Inhibiting amyloid precursor protein to prevent neurodegeneration in Down syndrome and Alzheimer's disease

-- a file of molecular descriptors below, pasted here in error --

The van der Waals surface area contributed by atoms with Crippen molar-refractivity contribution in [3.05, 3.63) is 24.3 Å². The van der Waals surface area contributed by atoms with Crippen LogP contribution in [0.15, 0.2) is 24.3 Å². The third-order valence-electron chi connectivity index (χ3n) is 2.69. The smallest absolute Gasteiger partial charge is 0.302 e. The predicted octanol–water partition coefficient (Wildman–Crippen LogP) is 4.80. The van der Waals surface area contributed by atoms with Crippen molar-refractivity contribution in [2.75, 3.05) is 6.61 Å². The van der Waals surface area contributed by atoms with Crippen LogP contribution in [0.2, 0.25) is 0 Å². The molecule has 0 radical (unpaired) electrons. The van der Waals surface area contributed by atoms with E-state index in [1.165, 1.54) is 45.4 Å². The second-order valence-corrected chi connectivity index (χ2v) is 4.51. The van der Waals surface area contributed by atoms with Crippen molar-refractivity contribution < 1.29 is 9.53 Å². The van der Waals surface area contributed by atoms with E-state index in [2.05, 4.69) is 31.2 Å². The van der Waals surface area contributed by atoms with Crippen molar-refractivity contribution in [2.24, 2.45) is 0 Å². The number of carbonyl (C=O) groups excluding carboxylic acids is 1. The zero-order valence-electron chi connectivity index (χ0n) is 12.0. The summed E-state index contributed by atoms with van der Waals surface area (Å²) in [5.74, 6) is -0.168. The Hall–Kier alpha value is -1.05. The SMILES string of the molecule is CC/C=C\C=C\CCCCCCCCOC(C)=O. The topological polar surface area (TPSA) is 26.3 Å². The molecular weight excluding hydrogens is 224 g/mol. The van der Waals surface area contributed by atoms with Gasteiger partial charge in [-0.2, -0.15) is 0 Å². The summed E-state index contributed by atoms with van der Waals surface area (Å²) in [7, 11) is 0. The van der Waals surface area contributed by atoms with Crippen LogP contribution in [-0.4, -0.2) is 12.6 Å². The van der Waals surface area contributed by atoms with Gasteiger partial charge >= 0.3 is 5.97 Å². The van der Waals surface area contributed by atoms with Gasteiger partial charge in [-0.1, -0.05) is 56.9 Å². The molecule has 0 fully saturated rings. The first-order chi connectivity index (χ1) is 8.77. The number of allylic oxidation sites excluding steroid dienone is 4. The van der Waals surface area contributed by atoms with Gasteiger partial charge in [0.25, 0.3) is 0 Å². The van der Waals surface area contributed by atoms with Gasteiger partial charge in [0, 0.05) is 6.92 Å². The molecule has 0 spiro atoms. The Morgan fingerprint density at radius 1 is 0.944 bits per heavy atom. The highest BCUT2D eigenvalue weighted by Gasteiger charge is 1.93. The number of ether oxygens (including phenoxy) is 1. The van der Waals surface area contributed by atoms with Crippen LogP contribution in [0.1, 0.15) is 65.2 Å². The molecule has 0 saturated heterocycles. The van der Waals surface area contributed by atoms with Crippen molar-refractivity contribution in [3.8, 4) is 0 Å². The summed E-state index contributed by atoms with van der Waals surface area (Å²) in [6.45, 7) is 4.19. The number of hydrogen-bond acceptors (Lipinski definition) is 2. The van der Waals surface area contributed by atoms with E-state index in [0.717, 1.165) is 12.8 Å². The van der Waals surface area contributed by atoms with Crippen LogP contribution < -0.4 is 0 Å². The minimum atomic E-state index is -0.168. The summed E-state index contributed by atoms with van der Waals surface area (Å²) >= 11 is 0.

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Amyloid Precursor Protein (APP) is a transmembrane integral protein concentrated in neuronal synapses. APP is cleaved by proteases into multiple peptides. One of these peptides is β-amyloid. β-amyloid peptides (amino acids 1-40, and 1-42) make up the plaques that form in the brains of Alzheimer's patients. The amyloid hypothesis suggests that reducing the amount of β-amyloid would mitigate the symptoms of Alzheimer's disease. Alzheimer's disease is the fifth leading cause of death in the US, and the only one of the top ten causes of death without an effective treatment or cure. Many patients with Down syndrome also develop Alzheimer's later in life, but earlier than normal adults. Down syndrome patients have elevated APP levels since the gene for this protein is located on chromosome 21. Almost everyone with Down syndrome develops Alzheimer's due to their extra copy of of APP. Amyloid deposition associated with Alzheimer's disease is present in all Down syndrome patients older than 30. This project targets Amyloid Precursor Protein, which is implicated in the development of Alzheimer's disease and neurodegeneration in Down syndrome, byu developing an aptamer against it. Amyloid plaques and neurofibrillary tangles form in the brain of Alzheimer's patients, and the malfunction or loss of neurons causes changes in memory and brain function. Aptamers have unique advantages for medical treatment since they are highly specific, efficiently produced, can be modified for added functions, and have very low immunogenicity. This project aims to develop an aptamer against APP to help reduce the amount of plaques by reducing its functionality and preventing the creation of β-amyloid protein. By inhibiting this pathway, the formation of amyloid plaques could be reduced or perhaps even prevented. This aptamer may even help prevent the development of dementia in people with Down syndrome as they age and individuals with familial Alzheimer's disease.